The digitisation of real estate
Recently the Real Estate Institute of Queensland attracted national headlines when it announced the launch of what it claims is the world’s first fully digitised residential tenancy agreements.
Having partnered with software firm Igloo, the peak industry body was heralding the benefits of its new generation tenancy agreement product, which will allow all parties involved to be able to view the contract at any time online.
REIQ General Manager Josh Callaghan noted the product carried benefits for all parties involved in the agreement by providing “more transparency” and enabling new functions that can benefit all parties.
“By executing as a smart contract, we’re also able to build out the functionality to handle payments of bond and rent, plus facilitate other activities related to the property such as routine inspections and maintenance,” Callaghan noted.
But while the move is significant, it is just part of a growing number of real estate transactions going digital.
For some time now emerging technologies such as Artificial Intelligence (AI), Blockchain and virtual reality have been helping to make real estate agent’s lives easier by the growing proliferation of what is commonly referred to as proptech.
Now finally it is vendors and buyers to benefit from the industry going paperless.
In 2011 and 2012, all six States and the Northern Territory signed an intergovernmental agreement for developing, implementing and managing the regulatory framework for national eConveyancing, including the legislation to support national eConveyancing, referred to as the ECNL.
To date five states have commenced eConveyancing; three of these have now mandated its use for all mainstream transactions, one has mandated for some transactions and another has not proposed any mandating.
Tasmania and the Northern Territory have yet to commence eConveyancing and the Australian Capital Territory is not yet a signatory to the IGA.
The agreement is currently being reviewed with submissions invited on ways to improve the framework to ensure it is fit for purpose for the future.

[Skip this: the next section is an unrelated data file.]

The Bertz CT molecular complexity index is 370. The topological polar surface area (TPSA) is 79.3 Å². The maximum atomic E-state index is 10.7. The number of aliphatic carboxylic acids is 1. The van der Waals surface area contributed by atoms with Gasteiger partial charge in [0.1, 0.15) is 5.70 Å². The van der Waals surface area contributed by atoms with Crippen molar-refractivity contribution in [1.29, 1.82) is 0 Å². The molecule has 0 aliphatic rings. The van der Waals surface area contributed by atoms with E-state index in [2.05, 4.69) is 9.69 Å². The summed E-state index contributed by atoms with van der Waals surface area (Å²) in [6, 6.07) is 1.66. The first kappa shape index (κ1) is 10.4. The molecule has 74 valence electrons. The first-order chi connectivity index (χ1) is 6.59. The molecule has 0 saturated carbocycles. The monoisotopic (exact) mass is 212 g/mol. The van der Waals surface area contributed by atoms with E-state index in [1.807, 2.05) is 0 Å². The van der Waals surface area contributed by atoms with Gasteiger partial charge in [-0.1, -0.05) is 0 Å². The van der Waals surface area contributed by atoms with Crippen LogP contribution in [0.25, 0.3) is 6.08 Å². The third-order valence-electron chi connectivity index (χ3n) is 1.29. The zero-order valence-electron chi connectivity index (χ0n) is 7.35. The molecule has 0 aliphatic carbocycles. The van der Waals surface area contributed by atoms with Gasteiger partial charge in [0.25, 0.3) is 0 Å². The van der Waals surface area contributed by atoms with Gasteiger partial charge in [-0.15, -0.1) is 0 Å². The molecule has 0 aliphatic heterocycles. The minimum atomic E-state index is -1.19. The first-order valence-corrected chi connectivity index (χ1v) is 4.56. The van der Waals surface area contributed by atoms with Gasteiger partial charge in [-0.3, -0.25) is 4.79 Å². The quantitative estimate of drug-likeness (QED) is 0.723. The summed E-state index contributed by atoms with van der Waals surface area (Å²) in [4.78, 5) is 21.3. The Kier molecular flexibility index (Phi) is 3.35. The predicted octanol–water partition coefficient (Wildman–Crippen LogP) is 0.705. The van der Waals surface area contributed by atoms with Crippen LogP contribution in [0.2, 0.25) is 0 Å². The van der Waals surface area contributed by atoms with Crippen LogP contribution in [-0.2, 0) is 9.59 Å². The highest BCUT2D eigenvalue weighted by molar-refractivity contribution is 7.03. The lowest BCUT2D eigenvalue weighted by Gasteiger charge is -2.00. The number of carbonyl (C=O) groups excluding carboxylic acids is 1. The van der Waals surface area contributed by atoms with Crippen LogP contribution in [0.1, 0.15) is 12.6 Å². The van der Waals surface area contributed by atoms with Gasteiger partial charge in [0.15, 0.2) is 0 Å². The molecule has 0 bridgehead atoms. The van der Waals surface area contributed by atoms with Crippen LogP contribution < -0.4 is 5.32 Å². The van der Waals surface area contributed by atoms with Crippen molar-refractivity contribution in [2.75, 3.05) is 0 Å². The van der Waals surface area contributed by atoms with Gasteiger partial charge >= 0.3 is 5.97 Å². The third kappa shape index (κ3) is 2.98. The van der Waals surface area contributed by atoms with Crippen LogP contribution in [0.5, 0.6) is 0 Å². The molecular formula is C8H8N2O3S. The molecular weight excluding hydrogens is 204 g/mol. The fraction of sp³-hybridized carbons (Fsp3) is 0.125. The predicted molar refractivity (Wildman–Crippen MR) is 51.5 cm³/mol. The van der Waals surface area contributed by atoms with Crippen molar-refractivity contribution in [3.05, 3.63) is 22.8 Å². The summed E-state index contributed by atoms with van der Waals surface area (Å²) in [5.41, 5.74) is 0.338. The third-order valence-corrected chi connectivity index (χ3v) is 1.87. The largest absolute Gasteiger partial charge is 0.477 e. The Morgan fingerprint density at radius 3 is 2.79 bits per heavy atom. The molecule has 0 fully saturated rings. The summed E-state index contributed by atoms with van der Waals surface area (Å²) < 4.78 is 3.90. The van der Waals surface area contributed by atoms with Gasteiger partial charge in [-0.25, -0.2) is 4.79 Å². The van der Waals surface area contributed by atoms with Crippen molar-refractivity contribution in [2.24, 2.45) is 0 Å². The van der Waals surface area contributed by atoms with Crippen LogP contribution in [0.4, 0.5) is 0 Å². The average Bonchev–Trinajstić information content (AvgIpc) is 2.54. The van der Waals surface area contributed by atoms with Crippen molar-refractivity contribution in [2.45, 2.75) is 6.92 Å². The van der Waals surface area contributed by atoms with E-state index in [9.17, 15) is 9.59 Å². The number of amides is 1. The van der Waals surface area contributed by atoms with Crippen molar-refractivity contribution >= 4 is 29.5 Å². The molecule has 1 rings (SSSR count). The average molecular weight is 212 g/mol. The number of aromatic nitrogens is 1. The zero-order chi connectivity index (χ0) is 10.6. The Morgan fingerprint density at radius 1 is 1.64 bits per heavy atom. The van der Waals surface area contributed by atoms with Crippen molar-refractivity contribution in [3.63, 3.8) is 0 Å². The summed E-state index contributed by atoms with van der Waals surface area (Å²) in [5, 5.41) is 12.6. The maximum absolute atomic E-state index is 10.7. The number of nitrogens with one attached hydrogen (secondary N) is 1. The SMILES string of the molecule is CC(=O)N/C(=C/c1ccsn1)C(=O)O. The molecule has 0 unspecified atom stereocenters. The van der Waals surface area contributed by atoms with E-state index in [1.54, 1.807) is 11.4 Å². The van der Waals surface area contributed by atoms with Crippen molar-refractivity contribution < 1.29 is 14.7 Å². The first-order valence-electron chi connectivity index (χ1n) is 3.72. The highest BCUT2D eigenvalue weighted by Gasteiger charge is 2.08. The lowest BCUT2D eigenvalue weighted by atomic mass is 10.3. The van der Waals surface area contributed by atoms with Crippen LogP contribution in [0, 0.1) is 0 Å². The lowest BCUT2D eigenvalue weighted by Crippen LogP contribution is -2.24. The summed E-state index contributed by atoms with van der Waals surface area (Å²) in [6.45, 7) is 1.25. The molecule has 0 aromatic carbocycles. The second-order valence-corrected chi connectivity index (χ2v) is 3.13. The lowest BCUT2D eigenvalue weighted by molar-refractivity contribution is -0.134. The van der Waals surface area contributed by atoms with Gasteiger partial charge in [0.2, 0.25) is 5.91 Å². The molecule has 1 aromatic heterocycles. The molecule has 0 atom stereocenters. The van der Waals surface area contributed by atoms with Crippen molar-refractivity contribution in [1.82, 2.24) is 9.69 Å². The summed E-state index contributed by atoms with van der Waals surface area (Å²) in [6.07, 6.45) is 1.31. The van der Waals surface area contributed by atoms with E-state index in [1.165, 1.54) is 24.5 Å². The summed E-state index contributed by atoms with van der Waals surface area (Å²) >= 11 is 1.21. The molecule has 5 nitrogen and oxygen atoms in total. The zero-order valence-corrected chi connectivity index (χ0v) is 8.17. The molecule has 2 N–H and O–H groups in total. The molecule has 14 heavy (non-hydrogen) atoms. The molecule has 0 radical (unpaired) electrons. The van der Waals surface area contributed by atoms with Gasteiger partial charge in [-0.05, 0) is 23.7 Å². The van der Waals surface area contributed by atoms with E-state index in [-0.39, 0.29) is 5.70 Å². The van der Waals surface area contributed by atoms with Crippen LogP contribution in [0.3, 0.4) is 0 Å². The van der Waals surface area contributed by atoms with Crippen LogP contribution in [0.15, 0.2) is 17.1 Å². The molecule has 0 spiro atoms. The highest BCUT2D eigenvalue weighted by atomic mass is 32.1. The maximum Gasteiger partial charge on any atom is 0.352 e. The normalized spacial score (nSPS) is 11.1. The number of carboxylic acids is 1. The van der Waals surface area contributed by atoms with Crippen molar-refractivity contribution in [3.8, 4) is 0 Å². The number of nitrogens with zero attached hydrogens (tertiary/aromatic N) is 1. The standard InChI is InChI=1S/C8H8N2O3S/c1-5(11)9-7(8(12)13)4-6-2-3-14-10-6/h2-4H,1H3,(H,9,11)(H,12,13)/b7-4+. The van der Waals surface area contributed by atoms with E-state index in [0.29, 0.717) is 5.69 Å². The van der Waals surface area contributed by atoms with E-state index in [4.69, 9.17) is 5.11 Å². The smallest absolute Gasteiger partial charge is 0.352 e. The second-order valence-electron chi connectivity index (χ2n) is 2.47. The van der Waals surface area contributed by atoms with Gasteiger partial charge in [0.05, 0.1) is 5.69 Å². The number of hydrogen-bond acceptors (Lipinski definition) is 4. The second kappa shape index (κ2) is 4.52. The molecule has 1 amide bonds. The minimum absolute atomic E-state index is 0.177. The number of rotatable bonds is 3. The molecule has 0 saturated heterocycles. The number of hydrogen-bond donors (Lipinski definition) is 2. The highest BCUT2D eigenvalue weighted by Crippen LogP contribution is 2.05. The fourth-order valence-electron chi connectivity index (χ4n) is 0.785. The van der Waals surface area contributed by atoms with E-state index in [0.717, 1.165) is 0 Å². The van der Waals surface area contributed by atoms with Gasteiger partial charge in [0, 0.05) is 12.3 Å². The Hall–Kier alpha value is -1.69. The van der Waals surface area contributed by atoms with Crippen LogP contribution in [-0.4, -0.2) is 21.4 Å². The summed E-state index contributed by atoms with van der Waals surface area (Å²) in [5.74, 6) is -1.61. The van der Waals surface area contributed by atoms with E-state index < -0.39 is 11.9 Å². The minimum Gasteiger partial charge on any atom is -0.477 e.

While the degree of digital integration varies from state to state, it is not just conveyancing where the industry is being digitally reformed.
In Victoria, technology company InfoTrack has signed an agreement with the Law Institute of Victoria (LIV) to licence its Contract of Sale of Real Estate, meaning that from wherever you are, vendors and purchasers can now order, compile, edit and sign their Section 32 vendor’s statement and LIV Contract of Sale of Real Estate in Victoria completely electronically.
While digital real estate business Diakrit has developed software that means some listings will soon be equipped with tools that buyers can use to remodel the kitchens and move their furniture into the homes they’re looking at even before the home has hit the market.
Likewise, South Australians are so eager to introduce new technologies into the sector that industry group Prop Tech SA has identified over 500 businesses developing solutions to problems involving property including planning, design, development, leasing and asset management.
One such example is Tenant Options, an online rental application management solution that allows property managers to take control of the application management process, improve their due diligence and fill vacancies with the highest quality tenants.
During an interview with DocuSign Australia – a blog dedicated to digital transformation – Real Estate Institute of South Australia chief executive Greg Troughton claimed the time and cost savings offered by digital technologies had the power to transform his profession.
“Importantly, legislation and compliance practice have dictated to the profession, as well as customers, the way it had to be done up until this point – now the consumer is in charge, and demanding convenience.
“Some refer to this as disruption, but I think the term is overused. It’s more about enabling customers to transact in a modern way, and in the future, that may mean more customers transacting without the direct handholding by an agent that happens now in the formality of the paper and ink world.”